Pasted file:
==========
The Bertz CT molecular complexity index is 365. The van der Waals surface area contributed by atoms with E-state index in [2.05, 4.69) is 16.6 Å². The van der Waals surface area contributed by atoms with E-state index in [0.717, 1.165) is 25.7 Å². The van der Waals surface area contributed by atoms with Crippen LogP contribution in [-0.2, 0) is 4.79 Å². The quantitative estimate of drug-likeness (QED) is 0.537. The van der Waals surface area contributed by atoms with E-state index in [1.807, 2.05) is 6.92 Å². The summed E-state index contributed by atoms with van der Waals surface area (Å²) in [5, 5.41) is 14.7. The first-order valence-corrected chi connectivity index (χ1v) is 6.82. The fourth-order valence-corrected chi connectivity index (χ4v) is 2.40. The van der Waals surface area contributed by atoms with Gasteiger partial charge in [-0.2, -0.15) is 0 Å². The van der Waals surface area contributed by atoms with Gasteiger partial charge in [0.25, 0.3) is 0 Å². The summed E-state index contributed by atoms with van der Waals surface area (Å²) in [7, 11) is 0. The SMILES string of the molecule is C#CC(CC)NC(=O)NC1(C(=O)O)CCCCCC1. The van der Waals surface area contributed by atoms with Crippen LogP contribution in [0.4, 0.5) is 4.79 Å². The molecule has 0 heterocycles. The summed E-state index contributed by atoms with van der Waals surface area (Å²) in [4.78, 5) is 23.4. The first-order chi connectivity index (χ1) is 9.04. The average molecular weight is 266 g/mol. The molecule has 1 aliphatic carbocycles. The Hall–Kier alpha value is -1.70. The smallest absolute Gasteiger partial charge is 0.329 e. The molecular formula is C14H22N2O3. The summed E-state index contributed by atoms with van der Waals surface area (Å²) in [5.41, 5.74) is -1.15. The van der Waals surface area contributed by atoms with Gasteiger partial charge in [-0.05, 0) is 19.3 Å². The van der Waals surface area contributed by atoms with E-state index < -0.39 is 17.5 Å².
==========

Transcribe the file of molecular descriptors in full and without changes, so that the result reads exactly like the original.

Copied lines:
The Bertz CT molecular complexity index is 365. The van der Waals surface area contributed by atoms with E-state index in [2.05, 4.69) is 16.6 Å². The van der Waals surface area contributed by atoms with E-state index in [0.717, 1.165) is 25.7 Å². The van der Waals surface area contributed by atoms with Crippen LogP contribution in [-0.2, 0) is 4.79 Å². The quantitative estimate of drug-likeness (QED) is 0.537. The van der Waals surface area contributed by atoms with E-state index in [1.807, 2.05) is 6.92 Å². The summed E-state index contributed by atoms with van der Waals surface area (Å²) in [5, 5.41) is 14.7. The first-order valence-corrected chi connectivity index (χ1v) is 6.82. The fourth-order valence-corrected chi connectivity index (χ4v) is 2.40. The van der Waals surface area contributed by atoms with Gasteiger partial charge in [-0.2, -0.15) is 0 Å². The van der Waals surface area contributed by atoms with Gasteiger partial charge in [0.25, 0.3) is 0 Å². The summed E-state index contributed by atoms with van der Waals surface area (Å²) in [7, 11) is 0. The SMILES string of the molecule is C#CC(CC)NC(=O)NC1(C(=O)O)CCCCCC1. The van der Waals surface area contributed by atoms with Crippen LogP contribution in [0.4, 0.5) is 4.79 Å². The molecule has 0 heterocycles. The summed E-state index contributed by atoms with van der Waals surface area (Å²) in [4.78, 5) is 23.4. The first-order chi connectivity index (χ1) is 9.04. The average molecular weight is 266 g/mol. The molecule has 1 aliphatic carbocycles. The Hall–Kier alpha value is -1.70. The smallest absolute Gasteiger partial charge is 0.329 e. The molecular formula is C14H22N2O3. The summed E-state index contributed by atoms with van der Waals surface area (Å²) in [5.41, 5.74) is -1.15. The van der Waals surface area contributed by atoms with Gasteiger partial charge in [-0.05, 0) is 19.3 Å². The van der Waals surface area contributed by atoms with E-state index < -0.39 is 17.5 Å².